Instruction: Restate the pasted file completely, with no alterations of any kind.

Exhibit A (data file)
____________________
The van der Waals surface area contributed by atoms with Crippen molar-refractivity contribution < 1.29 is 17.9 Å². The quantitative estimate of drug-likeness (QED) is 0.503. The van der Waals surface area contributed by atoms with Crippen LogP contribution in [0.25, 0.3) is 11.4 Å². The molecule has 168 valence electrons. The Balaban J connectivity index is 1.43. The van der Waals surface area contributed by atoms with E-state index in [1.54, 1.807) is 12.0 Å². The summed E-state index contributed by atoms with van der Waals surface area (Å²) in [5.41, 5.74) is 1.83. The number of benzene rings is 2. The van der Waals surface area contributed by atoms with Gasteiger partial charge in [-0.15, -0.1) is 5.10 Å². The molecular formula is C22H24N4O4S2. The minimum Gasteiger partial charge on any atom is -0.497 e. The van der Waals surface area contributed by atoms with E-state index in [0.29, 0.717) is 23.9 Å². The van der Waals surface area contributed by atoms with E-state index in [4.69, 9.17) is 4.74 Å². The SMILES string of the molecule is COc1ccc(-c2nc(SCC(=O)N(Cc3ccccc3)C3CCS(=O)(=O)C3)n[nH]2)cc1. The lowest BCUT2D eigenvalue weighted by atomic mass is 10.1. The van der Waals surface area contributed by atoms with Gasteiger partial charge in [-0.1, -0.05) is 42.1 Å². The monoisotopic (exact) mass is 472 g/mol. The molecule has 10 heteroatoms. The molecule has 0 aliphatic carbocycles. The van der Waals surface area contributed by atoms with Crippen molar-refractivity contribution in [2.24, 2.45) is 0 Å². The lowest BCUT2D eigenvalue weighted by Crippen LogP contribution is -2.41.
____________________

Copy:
The van der Waals surface area contributed by atoms with Crippen molar-refractivity contribution < 1.29 is 17.9 Å². The quantitative estimate of drug-likeness (QED) is 0.503. The van der Waals surface area contributed by atoms with Crippen LogP contribution in [0.25, 0.3) is 11.4 Å². The molecule has 168 valence electrons. The Balaban J connectivity index is 1.43. The van der Waals surface area contributed by atoms with E-state index in [1.54, 1.807) is 12.0 Å². The summed E-state index contributed by atoms with van der Waals surface area (Å²) in [5.41, 5.74) is 1.83. The number of benzene rings is 2. The van der Waals surface area contributed by atoms with Gasteiger partial charge in [-0.15, -0.1) is 5.10 Å². The molecular formula is C22H24N4O4S2. The minimum Gasteiger partial charge on any atom is -0.497 e. The van der Waals surface area contributed by atoms with E-state index in [0.29, 0.717) is 23.9 Å². The van der Waals surface area contributed by atoms with E-state index in [4.69, 9.17) is 4.74 Å². The SMILES string of the molecule is COc1ccc(-c2nc(SCC(=O)N(Cc3ccccc3)C3CCS(=O)(=O)C3)n[nH]2)cc1. The lowest BCUT2D eigenvalue weighted by atomic mass is 10.1. The van der Waals surface area contributed by atoms with Gasteiger partial charge in [-0.1, -0.05) is 42.1 Å². The monoisotopic (exact) mass is 472 g/mol. The molecule has 10 heteroatoms. The molecule has 0 aliphatic carbocycles. The van der Waals surface area contributed by atoms with Crippen molar-refractivity contribution in [2.24, 2.45) is 0 Å². The lowest BCUT2D eigenvalue weighted by Crippen LogP contribution is -2.41.